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Nigerians should embrace freed inmates – NCoS

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By Abiodun Okunloye

Nigerian Correctional Service and NOUN partner to offer education for inmates.

Following nine inmates of the Maximum Security Custodial Centre, Port Harcourt, who completed their study at the National Open University of Nigeria in various fields of study, Nigerians have been encouraged to embrace back to society the inmates who have been freed. As a result of their incarceration, the inmates who had graduated after having successfully completed their programmes during the 2022-2023 academic session were unable to participate in the convocation ceremony that took place on March 25, 2023, with their fellow students.

According to the Controller-General of Corrections Haliru Nababa, who delivered remarks following the event that took place at the correctional facility in Port Harcourt, the graduates have been transformed. Moses Brown, who is the Deputy Controller of Corrections, spoke on behalf of Nababa and said that they are making an appeal to all people of good conscience to accept these transformed citizens. Together, they have the ability to uphold this worthy goal and keep the national flag flying high among the community of nations.

They hope to establish a favourable environment for inmates’ reformation.

Now that they’ve made it this far, he wants them to keep striving to become good citizens. This success will only be the beginning of even greater things if they keep it up. Nababa said that the relationship between the Service and NOUN was a big reason why the inmates were able to change their lifestyles and that the Service will continue to foster an atmosphere that is helpful in this regard. He remarked that the Service was pleased to have reached this important milestone in its statutory duty to improve the lives of individuals under its protection.

Moreover, the successful collaboration between NOUN and the NCoS is one of the best things that has ever happened to the Nigerian Correctional Service and Nigeria overall. They, on their end, will not waver in their dedication to establishing a setting that is favourable to the appropriate reformation of inmates, which, of course, includes providing them with unhindered access to educational opportunities of a high standard. It is a statutory obligation, and they shall continue to carry it out with the enthusiasm and zeal it calls for.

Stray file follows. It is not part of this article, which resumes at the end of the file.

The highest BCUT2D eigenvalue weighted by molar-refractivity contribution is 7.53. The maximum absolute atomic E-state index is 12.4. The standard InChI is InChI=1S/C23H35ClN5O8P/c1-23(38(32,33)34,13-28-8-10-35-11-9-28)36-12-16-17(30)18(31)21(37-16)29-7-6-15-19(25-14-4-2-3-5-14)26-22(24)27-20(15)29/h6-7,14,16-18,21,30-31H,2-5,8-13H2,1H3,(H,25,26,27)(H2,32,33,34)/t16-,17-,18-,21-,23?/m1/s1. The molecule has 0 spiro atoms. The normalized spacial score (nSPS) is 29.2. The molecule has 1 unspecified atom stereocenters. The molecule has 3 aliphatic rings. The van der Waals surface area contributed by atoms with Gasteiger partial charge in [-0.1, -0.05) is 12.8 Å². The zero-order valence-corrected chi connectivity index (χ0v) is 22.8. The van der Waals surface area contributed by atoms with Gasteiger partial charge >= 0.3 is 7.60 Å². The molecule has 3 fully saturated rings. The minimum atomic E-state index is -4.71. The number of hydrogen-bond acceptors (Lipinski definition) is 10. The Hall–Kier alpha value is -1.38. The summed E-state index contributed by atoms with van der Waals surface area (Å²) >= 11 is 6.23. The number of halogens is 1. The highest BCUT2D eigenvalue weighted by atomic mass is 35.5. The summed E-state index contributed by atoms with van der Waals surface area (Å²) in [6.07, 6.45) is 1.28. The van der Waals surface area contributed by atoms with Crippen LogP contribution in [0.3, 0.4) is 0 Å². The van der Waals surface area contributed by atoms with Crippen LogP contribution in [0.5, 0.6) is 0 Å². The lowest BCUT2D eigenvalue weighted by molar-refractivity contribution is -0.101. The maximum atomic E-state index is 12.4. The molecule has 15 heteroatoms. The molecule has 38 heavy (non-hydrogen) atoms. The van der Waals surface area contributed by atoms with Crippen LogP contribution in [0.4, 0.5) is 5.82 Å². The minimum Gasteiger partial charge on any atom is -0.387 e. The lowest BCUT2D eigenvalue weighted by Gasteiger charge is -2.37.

Education is a powerful tool for social transformation.

In his remarks, as he handed out certificates to the graduates, NOUN Vice Chancellor Professor Olufemi Peters urged the other inmates currently enrolled in the institution to remain focused on their studies. Represented by the Director of Port Harcourt Study Centre, he said that these nine individuals have genuinely differentiated themselves, demonstrated that they are capable, and now, they are being recognised. They should not let anyone bring them down but instead, keep working hard to realise their dreams.

Effiong Etim, the Port Harcourt deputy controller of corrections, said that others who are ready to register in the education programme will be supported by the Service and that the goal of the programme is to reform the inmates. It’s not enough to simply complete their education; they must also display the knowledge they’ve gained. They need to have strong morals. They believe that education is a powerful tool for social change, and so they are actively enrolling others for the programme. Religion and recreation are important, but education is more so since it prevents deformity.

The inmates commend the institution and government for the initiative.

Lastly, Magnus Suanu speaking on behalf of the other inmates who are graduating, expressed gratitude to the Nigerian Correctional Service and NOUN for providing them with the opportunity to participate in the programme while they were incarcerated. He added that they are also appreciative to former President Olusegun Obasanjo for launching the initiative and are also grateful to subsequent presidents who kept the initiative alive throughout their administrations and the NCoS seeing to its maintenance.

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NCoS: Website

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